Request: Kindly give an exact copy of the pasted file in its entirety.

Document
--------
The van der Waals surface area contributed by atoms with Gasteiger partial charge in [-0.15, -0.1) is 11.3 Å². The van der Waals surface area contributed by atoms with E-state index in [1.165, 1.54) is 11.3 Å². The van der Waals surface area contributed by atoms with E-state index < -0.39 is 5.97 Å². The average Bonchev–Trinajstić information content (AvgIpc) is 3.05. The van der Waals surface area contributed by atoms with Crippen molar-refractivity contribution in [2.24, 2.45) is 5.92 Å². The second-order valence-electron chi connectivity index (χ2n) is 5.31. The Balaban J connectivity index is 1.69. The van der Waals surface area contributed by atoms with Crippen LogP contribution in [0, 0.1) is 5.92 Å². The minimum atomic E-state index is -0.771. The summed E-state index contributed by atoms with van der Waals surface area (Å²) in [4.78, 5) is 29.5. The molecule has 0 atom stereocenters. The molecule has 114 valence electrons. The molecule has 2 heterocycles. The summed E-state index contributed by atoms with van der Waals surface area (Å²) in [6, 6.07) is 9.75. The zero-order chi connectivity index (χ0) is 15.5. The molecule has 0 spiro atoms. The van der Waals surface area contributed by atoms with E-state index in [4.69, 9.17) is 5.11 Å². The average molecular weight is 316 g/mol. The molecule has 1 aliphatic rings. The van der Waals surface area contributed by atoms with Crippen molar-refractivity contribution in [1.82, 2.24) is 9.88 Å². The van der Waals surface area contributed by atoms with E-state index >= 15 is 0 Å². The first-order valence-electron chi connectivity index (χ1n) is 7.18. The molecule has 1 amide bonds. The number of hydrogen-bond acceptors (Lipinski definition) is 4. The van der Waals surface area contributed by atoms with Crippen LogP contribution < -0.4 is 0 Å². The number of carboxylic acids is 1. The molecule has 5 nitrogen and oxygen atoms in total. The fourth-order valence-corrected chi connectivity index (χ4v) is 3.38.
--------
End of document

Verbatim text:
The van der Waals surface area contributed by atoms with Gasteiger partial charge in [-0.15, -0.1) is 11.3 Å². The van der Waals surface area contributed by atoms with E-state index in [1.165, 1.54) is 11.3 Å². The van der Waals surface area contributed by atoms with E-state index < -0.39 is 5.97 Å². The average Bonchev–Trinajstić information content (AvgIpc) is 3.05. The van der Waals surface area contributed by atoms with Crippen molar-refractivity contribution in [2.24, 2.45) is 5.92 Å². The second-order valence-electron chi connectivity index (χ2n) is 5.31. The Balaban J connectivity index is 1.69. The van der Waals surface area contributed by atoms with Crippen LogP contribution in [0, 0.1) is 5.92 Å². The minimum atomic E-state index is -0.771. The summed E-state index contributed by atoms with van der Waals surface area (Å²) in [4.78, 5) is 29.5. The molecule has 0 atom stereocenters. The molecule has 114 valence electrons. The molecule has 2 heterocycles. The summed E-state index contributed by atoms with van der Waals surface area (Å²) in [6, 6.07) is 9.75. The zero-order chi connectivity index (χ0) is 15.5. The molecule has 0 spiro atoms. The van der Waals surface area contributed by atoms with E-state index in [4.69, 9.17) is 5.11 Å². The average molecular weight is 316 g/mol. The molecule has 1 aliphatic rings. The van der Waals surface area contributed by atoms with Crippen molar-refractivity contribution in [1.82, 2.24) is 9.88 Å². The van der Waals surface area contributed by atoms with E-state index >= 15 is 0 Å². The first-order valence-electron chi connectivity index (χ1n) is 7.18. The molecule has 1 amide bonds. The number of hydrogen-bond acceptors (Lipinski definition) is 4. The van der Waals surface area contributed by atoms with Crippen LogP contribution < -0.4 is 0 Å². The number of carboxylic acids is 1. The molecule has 5 nitrogen and oxygen atoms in total. The fourth-order valence-corrected chi connectivity index (χ4v) is 3.38.